The only thing we teach them is how to get data out of Excel files, it is never the way to deliver results.

I find your statement confusing. The first part you claim that working with Excel files silos the data and makes it inaccessible, but then at the end you complain how the cloud solution is a red flag because you don’t want the data leaving your computer. Doesn’t that mean your data is in a silo?

Excel is not going anywhere. And yes, Data Scientists do use it, begrudgingly, not as a primary tool, but because the enterprise often requires sharing results in Excel. You can run, but you can’t hide.

The play here, is to expand the capabilities of Excel users. Python is not something your average Excel user will manage, nor is it something they’ll care to learn.

Enter Co-Pilots and OpenAI-type, conversational, code creation tools and the next thing you know, novices can accomplish some data engineering and data scientist level tasks.

It’s in the cloud, so Microsoft will slurp up all that juicy user data.

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No, I connect to a data source like a database and store the data there, not on my computer. Then, others can also access the same data and work at the same time and we all have up-to-date data. I process the data on my computer. Doing this with private data on Microsoft’s server isn’t even an option for me as I deal with a lot of sensitive data that we have to keep in-house on secure servers, it’s part of the agreements we have with companies to use their data. In other cases with non-sensitive data I use a private cloud.

Perhaps that is true in some industries/use cases. But there are also fields where that philosophy of collaboration would earn tremendous pushback.

For example most academic researchers not only want to archive raw data long-term but are also required to understand, maintain, and vouch for the accuracy of the data in case questions arise in the future regarding the validity of their publications.

It may well be preferable to use Excel as a means of archival storage in such a situation. If I have data now that I want to be easily accessible to academic scholars 10, 50, or more years into the future, I would choose an Excel or CSV file. These are so ubiquitous and cross-platform that at present I would bet on these as most likely to be easily importable into computers of the future. It is a lot harder to guess what database format will remain universally accessible decades into the future.

I believe the ability to read/write/manipulate Excel or CSV files is as much a core competency for a data scientist as is knowledge of any other database or data visualization software. It’s the ultimate common denominator for raw data; and it’s essential to many use cases for that raw data to be preserved and accessible to all.

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Most of the datasets we use just cause Excel to crash as they are too large if you try and open them! So, I don’t think it is a good way to store data at all. All students need to know is how to export as CSV when they come as Excel files, and I don’t even remember the last time I received a dataset as a Excel file, they are always CSVs.

Accuracy is the main reason not to have separate copies of data for members of a research team. Then, everytime we correct an error in the data it has to be re-sent to all the researchers. If they have one place that we all update when we spot data corruption, then it is more accurate for all the researchers.

I agree that CSVs are great for long-term storage. Databases are designed to import and export them, and they are the standard way to work. Proprietary formats like Excel are not.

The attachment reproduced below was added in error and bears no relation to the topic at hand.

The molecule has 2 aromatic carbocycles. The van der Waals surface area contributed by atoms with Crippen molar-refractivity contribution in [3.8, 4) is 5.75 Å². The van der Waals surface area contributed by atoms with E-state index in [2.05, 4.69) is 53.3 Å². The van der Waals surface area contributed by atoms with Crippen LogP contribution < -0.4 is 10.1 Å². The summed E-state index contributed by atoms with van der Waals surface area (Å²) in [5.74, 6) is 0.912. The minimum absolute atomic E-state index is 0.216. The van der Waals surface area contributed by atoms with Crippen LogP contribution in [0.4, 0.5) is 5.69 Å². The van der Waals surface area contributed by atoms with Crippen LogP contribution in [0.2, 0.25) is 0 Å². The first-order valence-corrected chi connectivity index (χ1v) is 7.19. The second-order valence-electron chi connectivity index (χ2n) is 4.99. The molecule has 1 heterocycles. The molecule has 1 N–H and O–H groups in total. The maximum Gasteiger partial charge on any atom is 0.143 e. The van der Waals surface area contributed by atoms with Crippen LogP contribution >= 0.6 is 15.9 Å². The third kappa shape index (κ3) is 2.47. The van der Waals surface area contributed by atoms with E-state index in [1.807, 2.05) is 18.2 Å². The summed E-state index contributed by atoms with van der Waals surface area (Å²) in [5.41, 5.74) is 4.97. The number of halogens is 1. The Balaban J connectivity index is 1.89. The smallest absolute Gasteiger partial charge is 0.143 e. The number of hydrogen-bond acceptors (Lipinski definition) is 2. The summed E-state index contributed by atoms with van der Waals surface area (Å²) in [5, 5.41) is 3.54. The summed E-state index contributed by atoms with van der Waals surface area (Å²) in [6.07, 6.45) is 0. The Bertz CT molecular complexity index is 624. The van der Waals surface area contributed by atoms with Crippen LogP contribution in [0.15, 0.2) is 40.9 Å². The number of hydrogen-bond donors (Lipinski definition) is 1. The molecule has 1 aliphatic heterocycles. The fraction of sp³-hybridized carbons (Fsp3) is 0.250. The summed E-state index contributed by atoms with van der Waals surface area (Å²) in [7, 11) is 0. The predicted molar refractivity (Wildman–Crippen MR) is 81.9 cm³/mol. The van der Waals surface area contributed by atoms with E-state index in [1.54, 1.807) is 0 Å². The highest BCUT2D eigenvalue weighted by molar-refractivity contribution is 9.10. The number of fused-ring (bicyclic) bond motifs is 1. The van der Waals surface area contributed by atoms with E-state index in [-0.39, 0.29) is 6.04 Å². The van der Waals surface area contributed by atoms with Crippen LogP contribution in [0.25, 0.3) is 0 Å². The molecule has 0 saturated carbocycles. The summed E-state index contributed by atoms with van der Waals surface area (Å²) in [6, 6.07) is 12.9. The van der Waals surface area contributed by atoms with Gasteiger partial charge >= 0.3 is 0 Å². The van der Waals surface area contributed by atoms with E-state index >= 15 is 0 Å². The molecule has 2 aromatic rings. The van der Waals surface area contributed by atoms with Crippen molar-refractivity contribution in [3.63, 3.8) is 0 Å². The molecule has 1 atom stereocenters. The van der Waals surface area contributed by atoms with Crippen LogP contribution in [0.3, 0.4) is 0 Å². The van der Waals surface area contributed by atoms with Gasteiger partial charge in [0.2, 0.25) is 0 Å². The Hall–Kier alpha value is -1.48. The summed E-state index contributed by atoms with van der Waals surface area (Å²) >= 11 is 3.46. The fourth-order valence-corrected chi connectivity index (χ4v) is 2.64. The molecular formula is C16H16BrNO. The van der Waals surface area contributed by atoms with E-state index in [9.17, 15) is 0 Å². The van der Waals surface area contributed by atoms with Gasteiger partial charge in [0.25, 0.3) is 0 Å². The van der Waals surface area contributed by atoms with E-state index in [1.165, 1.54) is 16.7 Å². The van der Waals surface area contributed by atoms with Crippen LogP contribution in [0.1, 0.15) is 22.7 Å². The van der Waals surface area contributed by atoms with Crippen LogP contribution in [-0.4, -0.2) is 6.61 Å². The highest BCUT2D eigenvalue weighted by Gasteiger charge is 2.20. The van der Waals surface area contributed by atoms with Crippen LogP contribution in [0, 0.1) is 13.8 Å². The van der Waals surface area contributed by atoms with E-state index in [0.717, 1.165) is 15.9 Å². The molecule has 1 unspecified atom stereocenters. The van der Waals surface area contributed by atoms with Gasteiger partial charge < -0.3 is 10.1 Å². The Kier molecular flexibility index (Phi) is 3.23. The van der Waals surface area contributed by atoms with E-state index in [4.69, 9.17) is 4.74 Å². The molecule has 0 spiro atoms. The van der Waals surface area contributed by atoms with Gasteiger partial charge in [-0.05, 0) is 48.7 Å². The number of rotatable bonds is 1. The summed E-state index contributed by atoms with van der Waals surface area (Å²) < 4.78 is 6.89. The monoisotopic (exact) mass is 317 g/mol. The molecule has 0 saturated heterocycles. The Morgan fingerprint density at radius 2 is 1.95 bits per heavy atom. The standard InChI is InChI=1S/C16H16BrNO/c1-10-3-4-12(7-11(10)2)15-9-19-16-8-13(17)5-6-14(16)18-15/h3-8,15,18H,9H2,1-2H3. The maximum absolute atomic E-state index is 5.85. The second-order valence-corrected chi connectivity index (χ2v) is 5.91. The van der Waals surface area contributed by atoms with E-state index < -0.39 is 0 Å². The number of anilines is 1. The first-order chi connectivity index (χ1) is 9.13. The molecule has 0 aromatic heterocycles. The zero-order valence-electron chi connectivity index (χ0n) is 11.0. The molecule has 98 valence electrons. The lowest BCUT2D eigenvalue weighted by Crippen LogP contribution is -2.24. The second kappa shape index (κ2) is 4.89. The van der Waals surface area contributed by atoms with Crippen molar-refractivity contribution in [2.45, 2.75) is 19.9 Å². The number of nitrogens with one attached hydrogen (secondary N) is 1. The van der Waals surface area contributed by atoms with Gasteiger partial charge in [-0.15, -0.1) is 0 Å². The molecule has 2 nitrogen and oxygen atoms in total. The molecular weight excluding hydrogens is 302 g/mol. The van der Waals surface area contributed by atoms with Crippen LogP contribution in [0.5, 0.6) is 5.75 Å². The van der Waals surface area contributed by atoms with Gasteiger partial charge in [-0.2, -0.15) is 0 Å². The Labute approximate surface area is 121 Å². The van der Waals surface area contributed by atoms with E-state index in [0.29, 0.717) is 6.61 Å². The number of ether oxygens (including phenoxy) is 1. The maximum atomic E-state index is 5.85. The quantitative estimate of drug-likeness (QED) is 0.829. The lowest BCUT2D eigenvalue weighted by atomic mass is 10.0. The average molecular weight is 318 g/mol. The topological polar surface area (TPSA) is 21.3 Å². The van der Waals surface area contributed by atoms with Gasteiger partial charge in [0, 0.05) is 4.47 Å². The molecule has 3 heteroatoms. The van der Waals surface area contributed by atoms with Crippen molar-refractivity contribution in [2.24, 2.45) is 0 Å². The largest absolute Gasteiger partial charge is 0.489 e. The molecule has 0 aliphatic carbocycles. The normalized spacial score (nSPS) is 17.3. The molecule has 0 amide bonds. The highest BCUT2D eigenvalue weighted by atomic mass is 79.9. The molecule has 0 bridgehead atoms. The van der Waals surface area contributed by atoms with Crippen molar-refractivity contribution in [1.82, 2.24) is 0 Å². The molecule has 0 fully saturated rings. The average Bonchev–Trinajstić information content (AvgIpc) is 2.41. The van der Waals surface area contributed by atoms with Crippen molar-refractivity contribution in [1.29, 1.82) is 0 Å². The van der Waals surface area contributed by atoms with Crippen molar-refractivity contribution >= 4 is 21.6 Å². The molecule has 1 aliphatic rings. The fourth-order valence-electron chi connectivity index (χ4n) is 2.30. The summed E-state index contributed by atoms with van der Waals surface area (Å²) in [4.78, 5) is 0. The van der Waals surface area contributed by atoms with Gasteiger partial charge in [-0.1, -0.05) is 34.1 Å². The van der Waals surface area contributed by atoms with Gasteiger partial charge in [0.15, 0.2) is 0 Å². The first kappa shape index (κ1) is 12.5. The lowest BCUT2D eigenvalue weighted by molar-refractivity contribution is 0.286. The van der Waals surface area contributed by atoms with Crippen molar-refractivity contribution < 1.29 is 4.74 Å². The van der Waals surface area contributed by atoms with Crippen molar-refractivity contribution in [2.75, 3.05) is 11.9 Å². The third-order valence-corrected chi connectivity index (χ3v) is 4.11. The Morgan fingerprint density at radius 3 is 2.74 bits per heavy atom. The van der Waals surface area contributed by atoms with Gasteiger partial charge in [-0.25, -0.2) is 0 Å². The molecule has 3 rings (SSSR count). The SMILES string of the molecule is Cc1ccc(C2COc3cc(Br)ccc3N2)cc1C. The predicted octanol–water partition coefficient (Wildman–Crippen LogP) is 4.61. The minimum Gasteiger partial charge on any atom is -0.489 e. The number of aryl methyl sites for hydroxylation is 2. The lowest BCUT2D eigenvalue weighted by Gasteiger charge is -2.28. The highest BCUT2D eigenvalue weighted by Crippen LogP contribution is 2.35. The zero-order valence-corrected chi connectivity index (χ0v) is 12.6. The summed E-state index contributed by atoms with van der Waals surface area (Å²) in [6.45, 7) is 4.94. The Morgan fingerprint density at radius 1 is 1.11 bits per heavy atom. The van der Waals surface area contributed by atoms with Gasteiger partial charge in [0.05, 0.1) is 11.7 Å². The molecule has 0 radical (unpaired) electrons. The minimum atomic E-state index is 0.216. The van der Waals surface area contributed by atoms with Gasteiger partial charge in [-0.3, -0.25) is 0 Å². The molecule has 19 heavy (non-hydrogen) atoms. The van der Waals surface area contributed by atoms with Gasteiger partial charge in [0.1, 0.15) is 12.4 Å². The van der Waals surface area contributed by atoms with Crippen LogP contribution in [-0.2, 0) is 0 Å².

If you need to use it to drive an application or machine learning model, which is what 90% of our research involves, then storing it on a computer as a CSV makes no sense.

For business intelligence or analytics, there is a place for Excel as they typically have smaller sets of data and completely different objectives, but in data science Excel is not powerful enough for even simple tasks like data cleaning.

I have taught at three different universities on data science programs and none have any Excel classes for good reason. The only people who need Excel are business studies and economics students.

Assuming all you say is correct - there are tons of business and economics use cases for Excel. Isn’t it a great thing for Microsoft to add Python for those users?

And aren’t there use cases as well for business and economics where a complex Excel project might benefit from a data scientist’s help?

I think your insights are very specific to data science as a discipline and doesn’t take into account the many different people who need to interact and get insights from data. I went through a data science training program in college, and my mentor who ran the program definitely had a similar anti-Excel bias. It wasn’t until I got a job as an analyst that I realized that all business users really want is data in Excel, not a dashboard or some summary of their data even when they admit that the dashboard gives them exactly what they want to see/look at. Most people are not data scientists, and most companies don’t even employ them choosing instead to hire more Business Intelligence type roles.

In my current role as a data engineer, I use mostly SQL and Python but every once in a while, I need to use Excel and would say that’s often the most value-add work I do for the company. I wish I had taken the CS for business class in college that taught Excel in-depth. It would have been so much more valuable than some of the math/stats courses I took. When asked for advice from students in the data science program at my alma mater, I always tell them to take the Excel class.

I appreciate your perspective and appreciate you running a program training students. I would not be where I am today if not for one of those programs. My experience has been that the world is a lot bigger and more diverse than those programs lead kids to believe.